Microsoft and Speech Recognition: The Final Frontier?

 
 
By Paula Musich  |  Posted 2007-03-13 Email Print this article Print
 
 
 
 
 
 
 

If the rumors are true that Microsoft is in talks to acquire Tellme Networks, Microsoft's next big push in the area of Unified Communications could involve voice search.

If the rumors prove true, Microsofts next big push in the area of Unified Communications could involve voice search. Microsoft is rumored to be in talks to acquire privately held Tellme Networks, which markets a platform based on the open standards-based VoiceXML 2.0 specification. The standard describes how to build voice applications that provide access to Internet data from any type of phone. Although neither company would comment on the rumor, industry analysts say they believe the move makes sense for Microsoft.
To read about how the VoiceXML standard is being used to bring the Web to the phone, click here.
"There was a lot of discussion at Microsofts Unified Communications unveiling last June about using a speech interface to provision an new employee—something like Provision employee XYZ and give them these types of applications," said Will Stofega, an industry analyst at International Data Corp. That discussion dovetails with a move to combine voice search with the ability to tap into a search engine such as Google or Yahoo, he noted. In fact, Microsoft has been investing in speech recognition capabilities for some time, said Charles Golvin, principal analyst at Forrester Research. "Microsoft believes in the power of voice as an interface, and Tellme is an extremely successful player in delivering voice-based services and applications. In that sense there is a lot of logic to it," Golvin said.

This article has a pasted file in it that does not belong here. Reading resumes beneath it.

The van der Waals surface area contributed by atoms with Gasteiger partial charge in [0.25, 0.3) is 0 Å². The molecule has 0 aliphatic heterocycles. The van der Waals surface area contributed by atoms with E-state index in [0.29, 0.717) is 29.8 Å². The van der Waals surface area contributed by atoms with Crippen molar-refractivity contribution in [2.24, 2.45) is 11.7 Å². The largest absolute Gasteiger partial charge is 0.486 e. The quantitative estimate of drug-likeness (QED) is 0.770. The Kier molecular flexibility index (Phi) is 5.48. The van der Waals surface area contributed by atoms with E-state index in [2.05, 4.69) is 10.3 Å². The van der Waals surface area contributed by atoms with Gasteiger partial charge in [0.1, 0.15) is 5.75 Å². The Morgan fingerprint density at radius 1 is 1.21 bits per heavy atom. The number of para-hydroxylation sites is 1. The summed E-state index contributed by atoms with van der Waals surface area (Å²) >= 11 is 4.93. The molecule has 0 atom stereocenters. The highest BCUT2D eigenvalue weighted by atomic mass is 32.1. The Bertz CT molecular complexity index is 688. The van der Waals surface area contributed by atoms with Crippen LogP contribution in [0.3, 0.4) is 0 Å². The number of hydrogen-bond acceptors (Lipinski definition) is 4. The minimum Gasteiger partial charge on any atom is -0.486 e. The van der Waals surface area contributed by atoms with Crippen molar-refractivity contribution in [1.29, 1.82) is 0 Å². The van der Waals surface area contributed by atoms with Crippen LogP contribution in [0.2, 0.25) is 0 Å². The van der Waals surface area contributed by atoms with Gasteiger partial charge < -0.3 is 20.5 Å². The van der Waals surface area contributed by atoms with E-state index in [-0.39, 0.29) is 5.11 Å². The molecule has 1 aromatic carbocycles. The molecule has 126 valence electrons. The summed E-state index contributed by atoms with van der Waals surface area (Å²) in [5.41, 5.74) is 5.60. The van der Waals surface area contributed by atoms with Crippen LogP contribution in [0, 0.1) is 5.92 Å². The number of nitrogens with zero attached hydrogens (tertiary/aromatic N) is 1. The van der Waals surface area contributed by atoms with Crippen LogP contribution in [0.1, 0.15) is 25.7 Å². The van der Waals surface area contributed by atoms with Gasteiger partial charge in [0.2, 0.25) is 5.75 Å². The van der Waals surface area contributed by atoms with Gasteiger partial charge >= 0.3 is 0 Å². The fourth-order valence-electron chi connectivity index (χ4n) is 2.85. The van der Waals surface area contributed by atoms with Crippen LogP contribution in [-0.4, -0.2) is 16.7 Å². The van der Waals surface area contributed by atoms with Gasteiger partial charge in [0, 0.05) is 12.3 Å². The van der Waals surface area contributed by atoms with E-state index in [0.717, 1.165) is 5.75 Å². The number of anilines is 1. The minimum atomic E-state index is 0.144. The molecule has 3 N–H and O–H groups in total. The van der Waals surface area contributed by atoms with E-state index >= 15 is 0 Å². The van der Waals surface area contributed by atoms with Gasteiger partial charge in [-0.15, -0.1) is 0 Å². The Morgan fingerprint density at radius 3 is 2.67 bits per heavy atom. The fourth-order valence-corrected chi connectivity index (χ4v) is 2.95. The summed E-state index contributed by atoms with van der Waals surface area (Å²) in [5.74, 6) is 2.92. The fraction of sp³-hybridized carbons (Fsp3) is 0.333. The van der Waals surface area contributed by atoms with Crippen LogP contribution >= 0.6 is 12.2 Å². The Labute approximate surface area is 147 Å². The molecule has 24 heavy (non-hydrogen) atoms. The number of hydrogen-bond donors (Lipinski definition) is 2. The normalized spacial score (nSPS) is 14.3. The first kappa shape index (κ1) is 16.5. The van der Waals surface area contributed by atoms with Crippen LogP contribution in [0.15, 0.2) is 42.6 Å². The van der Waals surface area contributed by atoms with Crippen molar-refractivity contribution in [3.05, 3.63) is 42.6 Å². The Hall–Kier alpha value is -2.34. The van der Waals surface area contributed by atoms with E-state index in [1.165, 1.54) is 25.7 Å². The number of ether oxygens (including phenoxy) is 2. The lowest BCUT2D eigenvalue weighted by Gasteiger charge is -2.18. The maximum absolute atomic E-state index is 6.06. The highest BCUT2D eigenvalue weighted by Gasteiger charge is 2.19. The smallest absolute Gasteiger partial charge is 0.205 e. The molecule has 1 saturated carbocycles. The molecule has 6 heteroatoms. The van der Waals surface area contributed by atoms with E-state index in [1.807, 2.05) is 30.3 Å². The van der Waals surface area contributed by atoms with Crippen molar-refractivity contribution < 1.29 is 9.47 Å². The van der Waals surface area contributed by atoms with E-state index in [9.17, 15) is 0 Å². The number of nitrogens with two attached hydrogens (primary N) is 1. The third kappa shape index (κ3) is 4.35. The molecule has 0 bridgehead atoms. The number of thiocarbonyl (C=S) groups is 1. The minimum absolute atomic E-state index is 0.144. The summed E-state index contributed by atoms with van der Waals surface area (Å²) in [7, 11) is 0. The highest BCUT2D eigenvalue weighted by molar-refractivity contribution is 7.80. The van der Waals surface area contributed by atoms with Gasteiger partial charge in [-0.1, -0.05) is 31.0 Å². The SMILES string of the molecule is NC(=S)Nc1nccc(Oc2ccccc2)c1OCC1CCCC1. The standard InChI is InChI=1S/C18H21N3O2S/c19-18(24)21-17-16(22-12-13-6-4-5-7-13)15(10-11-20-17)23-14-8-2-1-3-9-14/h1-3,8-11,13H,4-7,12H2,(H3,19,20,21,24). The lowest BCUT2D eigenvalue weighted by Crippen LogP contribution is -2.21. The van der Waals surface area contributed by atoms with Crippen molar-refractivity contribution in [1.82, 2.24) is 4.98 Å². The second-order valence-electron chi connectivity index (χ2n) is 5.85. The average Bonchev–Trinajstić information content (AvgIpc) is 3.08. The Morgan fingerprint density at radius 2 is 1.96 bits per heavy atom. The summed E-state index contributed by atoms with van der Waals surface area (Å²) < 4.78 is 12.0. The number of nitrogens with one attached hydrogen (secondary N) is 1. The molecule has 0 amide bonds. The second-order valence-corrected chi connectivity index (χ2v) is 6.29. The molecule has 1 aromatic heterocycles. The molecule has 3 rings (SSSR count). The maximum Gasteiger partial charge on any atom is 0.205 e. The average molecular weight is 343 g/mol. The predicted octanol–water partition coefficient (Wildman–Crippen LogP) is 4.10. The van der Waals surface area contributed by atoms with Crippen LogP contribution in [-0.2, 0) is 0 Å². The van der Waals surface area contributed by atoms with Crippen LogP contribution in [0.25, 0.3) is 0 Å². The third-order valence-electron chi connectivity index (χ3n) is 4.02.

Tellme Networks platform has been used to create applications across both carriers and large enterprise call centers. Such applications include search on 411, information search on 1-800-555-TELL and in customer service, and ordering for American Airlines, Merrill Lynch and ETrade. The company claims that some 40 million people per month access services based on its platform. Golvin said he also believes that 411 services for voice and Internet search will converge. "These two things have a lot in common. … [The market] should be able to provide one application solution for searching, whether youre talking on phone, talking to browser or entering search on the phone. This is a business Microsoft cares a great deal about," he said. That may not be lost on Microsoft search rival Google or other portal companies, IDCs Stofega suggested. "That has to be the next thing—how to search without punching in something. That would be the ultimate cool thing—Star Trekian," he quipped. But the number of companies that serve the voice recognition-based search market is shrinking. Tellme Networks closest rival, BeVocal, announced in late February its agreement to be acquired by Nuance Communications in a deal valued at about $140 million. Thats a drop in the bucket compared to the $800 million price rumored to be being discussed by Microsoft for Tellme Networks, according to a Wall Street Journal report. Check out eWEEK.coms for the latest news, reviews and analysis about productivity and business solutions.
 
 
 
 
 
 
 
 
 
 
 

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